Five area school districts recently participated in mental health workshops. As part of our Mental Health reporting Initiative, WBFO's senior reporter Eileen Buckley says educators were given information about identifying signs and symptoms of mental health issues.
Representatives from the Buffalo Public School District, Lackawanna City Schools, West Seneca, Orchard Park and the Kenmore-Tonawanda School District attended the sessions at West Seneca East Senior High School.
"No one is born knowing mental health skills. We learn that from our family, from our teachers," stated Mary Lou Montanari, director of Basic Emotional Skills Training at the Mental Health Association of Erie County.
Montanari points out when children are not learning social emotional skills at home, then schools should be stepping-in, helping children learn how to share, how to take turns, how to understand feelings and express emotions appropriately.
"We also need to help kids know conflict is a part of life, but it doesn't mean we have to hurt someone else. We can have conflict and we can discuss it. We can come up with solution," explained Montanari.
The workshops provided guidance for educators, learning about prevention to assist in healthy outcome for students.
"Mental health is a big, huge picture. It captures ever population of child," remarked Tracy Spagnolo, principal at Winchester Elementary School in West Seneca.
Spagnolo points out schools districts are focused on 'whole-child' and 'trauma'. Behavioral troubles in a classroom can be linked to trauma and troubled home lives, and it’s happening in urban, suburban and rural districts.
"Trauma can manifest itself in so many different ways, physically, socially, emotionally, mentally and there's a lot of things that we see coming into our schools that students are subject to in terms of trauma, so we're trying to do more with trauma informed care and instruction. We're trying to do more instead of punitive discipline we're looking at more ways to work with students to keep them in our buildings, educate them and help them," Spagnolo noted.
The Healthiest District Initiative is providing assistance to school districts to be 'proactive' instead of 'reactive'. It is not about pre-judging a student’s mental health and behavior, but finding the right professional services to provide help to families.
The Buffalo Public School District and Kenmore-Tonawanda School District have been focusing on 'trauma informed care'.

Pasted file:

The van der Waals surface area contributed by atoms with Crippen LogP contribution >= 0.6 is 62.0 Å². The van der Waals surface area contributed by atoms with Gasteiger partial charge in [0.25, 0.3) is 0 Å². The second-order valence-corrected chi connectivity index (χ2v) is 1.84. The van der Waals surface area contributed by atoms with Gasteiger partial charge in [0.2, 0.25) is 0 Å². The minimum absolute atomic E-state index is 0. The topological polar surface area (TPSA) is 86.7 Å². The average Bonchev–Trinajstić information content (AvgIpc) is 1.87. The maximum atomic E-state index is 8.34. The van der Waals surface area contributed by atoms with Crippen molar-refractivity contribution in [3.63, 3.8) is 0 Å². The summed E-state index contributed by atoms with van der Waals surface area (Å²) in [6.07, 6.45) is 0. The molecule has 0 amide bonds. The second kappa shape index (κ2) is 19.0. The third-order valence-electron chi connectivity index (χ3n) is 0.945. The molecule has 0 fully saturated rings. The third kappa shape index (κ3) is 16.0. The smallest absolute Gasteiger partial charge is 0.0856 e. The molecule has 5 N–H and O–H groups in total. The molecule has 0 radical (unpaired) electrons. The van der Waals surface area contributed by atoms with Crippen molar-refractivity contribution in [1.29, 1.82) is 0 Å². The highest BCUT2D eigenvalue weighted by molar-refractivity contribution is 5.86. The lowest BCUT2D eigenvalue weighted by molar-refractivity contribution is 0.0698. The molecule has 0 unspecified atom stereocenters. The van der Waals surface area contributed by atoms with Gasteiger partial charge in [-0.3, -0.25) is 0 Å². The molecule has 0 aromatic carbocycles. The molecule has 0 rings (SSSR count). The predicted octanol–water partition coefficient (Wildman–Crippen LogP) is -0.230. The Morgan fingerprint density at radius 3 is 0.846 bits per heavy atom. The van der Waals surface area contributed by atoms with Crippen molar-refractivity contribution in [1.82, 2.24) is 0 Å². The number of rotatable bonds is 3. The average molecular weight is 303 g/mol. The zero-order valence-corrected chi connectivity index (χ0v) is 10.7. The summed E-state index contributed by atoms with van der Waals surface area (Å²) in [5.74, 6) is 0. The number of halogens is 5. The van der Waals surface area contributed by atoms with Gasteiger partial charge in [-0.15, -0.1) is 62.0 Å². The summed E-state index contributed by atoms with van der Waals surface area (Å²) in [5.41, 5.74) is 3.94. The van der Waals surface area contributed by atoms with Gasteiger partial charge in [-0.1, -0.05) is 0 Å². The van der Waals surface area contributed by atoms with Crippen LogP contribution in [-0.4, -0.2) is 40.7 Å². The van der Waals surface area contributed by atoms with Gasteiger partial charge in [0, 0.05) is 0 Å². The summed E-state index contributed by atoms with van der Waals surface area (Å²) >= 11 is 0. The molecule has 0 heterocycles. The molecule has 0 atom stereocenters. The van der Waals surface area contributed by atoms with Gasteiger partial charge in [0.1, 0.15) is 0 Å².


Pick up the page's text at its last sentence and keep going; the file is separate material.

Director of Ken-Ton's Family Support Center in the district Janet Cerra tells WBFO they've been working on social emotional needs and mental health in its schools for about 16-years.
"So the days of educating our teachers and mental health workers in the schools are kind of over and we are much more into a collaborative piece, but I think in the beginning it has to be just conversation," Cerra said.
Now Ken-Ton is sharing its work and strategies with the other four school districts. Cerra points out poverty, unemployment and drug and alcohol abuse can create difficult home lives for children, interfering with their learning.
"The schools and all of the teachers and all of the mental health workers, principals, administrators. They are so looking for answers. They want to talk to you - you are helping your teachers and administrations understand there is a direct relations hip between those social-emotional issues going with the child outside of school and their behavior and or academics in school," Cerra replied.
According to the Mental Health Association of Erie County, the Erie County Medical Center (ECMC) has treated nearly 13,000 to 14,000 people a year, both children and adults, for mental health-related troubles.
Erie County Clerk Michael Kearns has been helping with the Healthy District initiative.
"So we have a mental health crisis in our community, compounded that is the Robert Woods Johnson Foundation just released their numbers, that Erie County has slide back, we are 57th out of 62 counties in the state of New York for different categories of mental health and well-being," Kearns explained.
Kearns said this begins important conversations to support the whole-child and provide educators with needed tools.
"I don't think there's one person that could say the don't know one person with a mental health issue," said Kearns.
"We are the signal, most influential people in a child's life, but we are the ones that have to recognize when we are seeing kids that might be quieter, kids who might fall victim to bullying," responded Winchester Elementary principal Spagnolo.
Spagnolo said schools are now safe-havens for so many students struggling at home. She became emotional as she shared her expertise and explain the need t o reach the school children who are suffering.
'The most valuable thing is the power of being able to just listen and knowing that children have a voice, because if I can be that one person to touch a child to help them, that's my goal," Spagnolog tearfully replied.